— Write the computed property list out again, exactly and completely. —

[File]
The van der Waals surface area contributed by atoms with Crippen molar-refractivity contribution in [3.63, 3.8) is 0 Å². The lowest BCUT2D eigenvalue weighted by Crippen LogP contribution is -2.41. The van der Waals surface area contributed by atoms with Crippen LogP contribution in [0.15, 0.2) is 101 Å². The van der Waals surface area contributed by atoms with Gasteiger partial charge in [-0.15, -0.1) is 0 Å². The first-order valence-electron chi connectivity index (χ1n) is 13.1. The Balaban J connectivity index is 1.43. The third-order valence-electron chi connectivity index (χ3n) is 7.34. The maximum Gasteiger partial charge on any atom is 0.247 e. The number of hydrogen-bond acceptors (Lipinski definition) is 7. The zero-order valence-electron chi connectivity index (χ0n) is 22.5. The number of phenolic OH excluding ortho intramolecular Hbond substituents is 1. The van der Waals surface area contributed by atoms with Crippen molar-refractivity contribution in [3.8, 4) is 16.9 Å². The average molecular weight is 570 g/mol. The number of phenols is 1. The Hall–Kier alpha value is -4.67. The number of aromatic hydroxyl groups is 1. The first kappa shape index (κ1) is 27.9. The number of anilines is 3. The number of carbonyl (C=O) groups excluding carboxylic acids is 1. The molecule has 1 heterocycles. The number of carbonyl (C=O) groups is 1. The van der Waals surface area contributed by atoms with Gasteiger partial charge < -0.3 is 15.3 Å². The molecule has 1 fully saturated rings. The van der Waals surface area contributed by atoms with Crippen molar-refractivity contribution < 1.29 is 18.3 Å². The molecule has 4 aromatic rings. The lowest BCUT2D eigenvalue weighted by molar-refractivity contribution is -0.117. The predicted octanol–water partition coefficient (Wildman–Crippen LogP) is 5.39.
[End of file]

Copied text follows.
The van der Waals surface area contributed by atoms with Crippen molar-refractivity contribution in [3.63, 3.8) is 0 Å². The lowest BCUT2D eigenvalue weighted by Crippen LogP contribution is -2.41. The van der Waals surface area contributed by atoms with Crippen LogP contribution in [0.15, 0.2) is 101 Å². The van der Waals surface area contributed by atoms with Gasteiger partial charge in [-0.15, -0.1) is 0 Å². The first-order valence-electron chi connectivity index (χ1n) is 13.1. The Balaban J connectivity index is 1.43. The third-order valence-electron chi connectivity index (χ3n) is 7.34. The maximum Gasteiger partial charge on any atom is 0.247 e. The number of hydrogen-bond acceptors (Lipinski definition) is 7. The zero-order valence-electron chi connectivity index (χ0n) is 22.5. The number of phenolic OH excluding ortho intramolecular Hbond substituents is 1. The van der Waals surface area contributed by atoms with Crippen molar-refractivity contribution in [3.8, 4) is 16.9 Å². The average molecular weight is 570 g/mol. The number of phenols is 1. The Hall–Kier alpha value is -4.67. The number of aromatic hydroxyl groups is 1. The first kappa shape index (κ1) is 27.9. The number of anilines is 3. The number of carbonyl (C=O) groups excluding carboxylic acids is 1. The molecule has 1 heterocycles. The number of carbonyl (C=O) groups is 1. The van der Waals surface area contributed by atoms with Gasteiger partial charge < -0.3 is 15.3 Å². The molecule has 1 fully saturated rings. The van der Waals surface area contributed by atoms with Crippen molar-refractivity contribution < 1.29 is 18.3 Å². The molecule has 4 aromatic rings. The lowest BCUT2D eigenvalue weighted by molar-refractivity contribution is -0.117. The predicted octanol–water partition coefficient (Wildman–Crippen LogP) is 5.39.